As doctoral students we have been following the current discussion about the plagiarism accusations against the Minister of Defense, Mr. Karl-Theodor zu Guttenberg. We are shocked and do not understand what is happening. We have the impression that you are trying everything in your power to keep a minister in your cabinet who still insists that he did not knowingly deceive in his doctoral thesis, despite massive evidence to the contrary.

With this course of action, the German government and the members of parliament from the coalition [of CDU, CSU and FDP] damage not only themselves, but much more.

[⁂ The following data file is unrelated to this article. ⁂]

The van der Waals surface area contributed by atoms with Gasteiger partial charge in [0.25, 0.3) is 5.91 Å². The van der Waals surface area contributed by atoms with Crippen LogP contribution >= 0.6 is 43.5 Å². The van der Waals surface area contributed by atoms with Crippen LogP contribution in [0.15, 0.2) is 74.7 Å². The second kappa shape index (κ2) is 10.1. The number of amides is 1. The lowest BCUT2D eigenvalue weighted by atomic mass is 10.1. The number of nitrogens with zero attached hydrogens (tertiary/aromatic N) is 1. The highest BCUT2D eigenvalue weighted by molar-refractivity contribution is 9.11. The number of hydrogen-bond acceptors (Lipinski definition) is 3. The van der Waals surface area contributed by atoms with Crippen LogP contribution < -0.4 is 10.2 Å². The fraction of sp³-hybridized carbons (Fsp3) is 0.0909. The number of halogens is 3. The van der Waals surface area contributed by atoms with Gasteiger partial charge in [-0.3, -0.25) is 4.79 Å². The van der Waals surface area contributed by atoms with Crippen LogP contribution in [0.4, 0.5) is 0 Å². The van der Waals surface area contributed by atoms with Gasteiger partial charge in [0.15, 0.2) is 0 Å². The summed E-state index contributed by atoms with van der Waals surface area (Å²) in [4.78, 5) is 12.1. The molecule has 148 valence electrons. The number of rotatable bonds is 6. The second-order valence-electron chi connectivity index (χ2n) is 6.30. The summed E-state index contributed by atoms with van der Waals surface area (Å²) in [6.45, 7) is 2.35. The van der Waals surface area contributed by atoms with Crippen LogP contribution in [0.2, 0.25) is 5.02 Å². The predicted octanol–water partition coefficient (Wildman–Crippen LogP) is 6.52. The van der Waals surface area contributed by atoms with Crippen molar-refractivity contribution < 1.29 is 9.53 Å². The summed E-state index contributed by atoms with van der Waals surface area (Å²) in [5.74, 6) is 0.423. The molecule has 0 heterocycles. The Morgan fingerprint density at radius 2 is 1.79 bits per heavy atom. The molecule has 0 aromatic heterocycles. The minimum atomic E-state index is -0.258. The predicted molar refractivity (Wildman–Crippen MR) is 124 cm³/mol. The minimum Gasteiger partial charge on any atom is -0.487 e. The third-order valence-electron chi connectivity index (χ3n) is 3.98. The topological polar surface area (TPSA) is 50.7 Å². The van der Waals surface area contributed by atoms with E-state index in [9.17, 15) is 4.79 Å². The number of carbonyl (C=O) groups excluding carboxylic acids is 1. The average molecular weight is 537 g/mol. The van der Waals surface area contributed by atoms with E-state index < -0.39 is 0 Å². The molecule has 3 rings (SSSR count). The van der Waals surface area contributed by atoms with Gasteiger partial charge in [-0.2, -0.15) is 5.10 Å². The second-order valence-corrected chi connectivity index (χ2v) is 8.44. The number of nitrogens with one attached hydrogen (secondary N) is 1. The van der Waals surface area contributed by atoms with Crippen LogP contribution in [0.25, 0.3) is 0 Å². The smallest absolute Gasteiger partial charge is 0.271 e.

Zu Guttenberg has had to distance himself a number of times from statements he has made about his dissertation. The Internet community has with an unparalleled effort managed to demonstrate numerous incidents of clear plagiarism in Mr. zu Guttenberg’s dissertation. The evidence can be openly seen and checked by anyone. It should not surprise anyone that experts in plagiarism are united in the opinion that this is not just a few “embarassing errors”. This is massive, systematic deception.
Zu Guttenberg copied large portions of his dissertation from various sources – apparently with great ambition – and did not name those sources in order to obtain a doctoral title that he used for, among other things, election advertising. The University of Bayreuth did not address this issue of deception [when revoking the doctorate].